There are several different ways of finding out if a lump is a cancer. Each involves having some of the growth tested, but which is best?
There are several ways to collect a sample. Often a biopsy is done. A biopsy involves collecting a piece of the growth for analysis. Sometimes the growth is removed and the entire mass is send off. This is also called a biopsy.
Other times a needle is used to collect some cells from the area in question. These cells are then placed on a glass slide, and the slide is sent for review. This is called a fine needle aspirate.
Finally, cells can be harvested from fluid collected within the chest, abdomen, lungs, or sinuses. This specimen can be sent off as well.
Different pets have different growths in various locations. Which is the best?
For growths on the skin, under the skin, in the spleen, liver, prostate, and some bladder or mouth tumors, often the best first step is the fine needle aspirate. The reason for this is a fine needle aspirate can usually be done without any anesthesia and the procedure itself is over with quickly. Dogs recover almost immediately and there is very little trauma.
Fluid analysis is useful for tumors in the abdomen, chest cavity, and nasal sinus. This fluid can yield a diagnosis, sometimes without invasive surgery.
Fine needle aspirates and fluid analysis are good first steps to plan later surgery and work-up. If a vet removes a cancerous growth for a biopsy without knowing if it is cancerous, a second surgery is often needed to remove more tissue. This second surgery aims at removing more cancer cells that may be left in the area surrounding the growth. A second surgery can often be prevented by knowing what we are dealing with first.
Another reason getting a diagnosis before a surgery is that, sadly, sometimes the tumor has already spread to other areas in the body. If the fine needle aspirate report suggests that the growth has a high likelihood of spreading, often your veterinarian will do tests to determine if spread has already happened. If there is evidence that spread has already occurred, surgical removal of the growth may not make sense.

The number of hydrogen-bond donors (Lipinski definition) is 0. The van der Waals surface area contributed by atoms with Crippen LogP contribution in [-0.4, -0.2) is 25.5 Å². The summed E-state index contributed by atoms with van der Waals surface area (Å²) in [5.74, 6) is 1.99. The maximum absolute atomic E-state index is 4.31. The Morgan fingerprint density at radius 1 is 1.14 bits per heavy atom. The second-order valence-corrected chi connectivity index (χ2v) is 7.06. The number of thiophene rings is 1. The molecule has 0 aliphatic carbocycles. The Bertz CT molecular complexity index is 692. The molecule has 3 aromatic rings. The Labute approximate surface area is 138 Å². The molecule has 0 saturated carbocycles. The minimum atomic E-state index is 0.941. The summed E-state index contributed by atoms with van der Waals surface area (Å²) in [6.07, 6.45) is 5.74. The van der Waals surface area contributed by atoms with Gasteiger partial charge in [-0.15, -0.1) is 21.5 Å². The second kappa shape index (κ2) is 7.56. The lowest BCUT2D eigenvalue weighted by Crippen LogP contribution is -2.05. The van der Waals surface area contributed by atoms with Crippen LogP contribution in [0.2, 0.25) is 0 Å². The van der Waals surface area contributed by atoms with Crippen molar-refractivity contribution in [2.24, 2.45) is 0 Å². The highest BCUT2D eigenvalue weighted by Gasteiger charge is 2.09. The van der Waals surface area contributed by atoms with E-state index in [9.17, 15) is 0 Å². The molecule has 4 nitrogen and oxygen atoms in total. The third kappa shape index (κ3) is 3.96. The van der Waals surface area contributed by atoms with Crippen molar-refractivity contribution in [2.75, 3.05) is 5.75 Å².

In some cases doing a surgery is not the best treatment. Cancers that have spread may need chemotherapy, radiation, diet changes, apoptogens, immune supplements, anti-metastatics, and other treatments beyond surgery.
Sometimes a minor biopsy procedure can be done as a first step. The advantage of a biopsy is the pathologist will be able to give a definite diagnosis almost 100% of the time. Occasionally the less invasive tests yield hazy or inconclusive information, which almost never happens with biopsies.
One of the ways a minor biopsy is performed is by taking a small piece of tumor tissue using a biopsy punch or a scalpel. This requires only a stitch or two, and the recovery is usually not bad at all. These tests are often done for growths on the surface of the body, in the mouth, ear canals or genitals.
The bottom line is a diagnosis should be sought before jumping right into surgical removal of growths that may be cancerous. If surgery is the right approach, the right surgery can be done, and appropriate work-up can be performed beforehand. For cancers where surgery is not the best option, other treatments can be started.
For more information on cancer testing as well as a comprehensive road map for the dog cancer journey, see The Dog Cancer Survival Guide.
Dr. Demian Dressler is internationally recognized as “the dog cancer vet” because of his innovations in the field of dog cancer management, and the popularity of his blog here at Dog Cancer Blog. The owner of South Shore Veterinary Care, a full-service veterinary hospital in Maui, Hawaii, Dr. Dressler studied Animal Physiology and received a Bachelor of Science degree from the University of California at Davis before earning his Doctorate in Veterinary Medicine from Cornell University. After practicing at Killewald Animal Hospital in Amherst, New York, he returned to his home state, Hawaii, to practice at the East Honolulu Pet Hospital before heading home to Maui to open his own hospital. Dr. Dressler consults both dog lovers and veterinary professionals, and is sought after as a speaker on topics ranging from the links between lifestyle choices and disease, nutrition and cancer, and animal ethics. His television appearances include “Ask the Vet” segments on local news programs. He is the author of The Dog Cancer Survival Guide: Full Spectrum Treatments to Optimize Your Dog’s Life Quality and Longevity. He is a member of the American Veterinary Medical Association, the Hawaii Veterinary Medical Association, the American Association of Avian Veterinarians, the National Animal Supplement Council and CORE (Comparative Orthopedic Research Evaluation). He is also an advisory board member for Pacific Primate Sanctuary.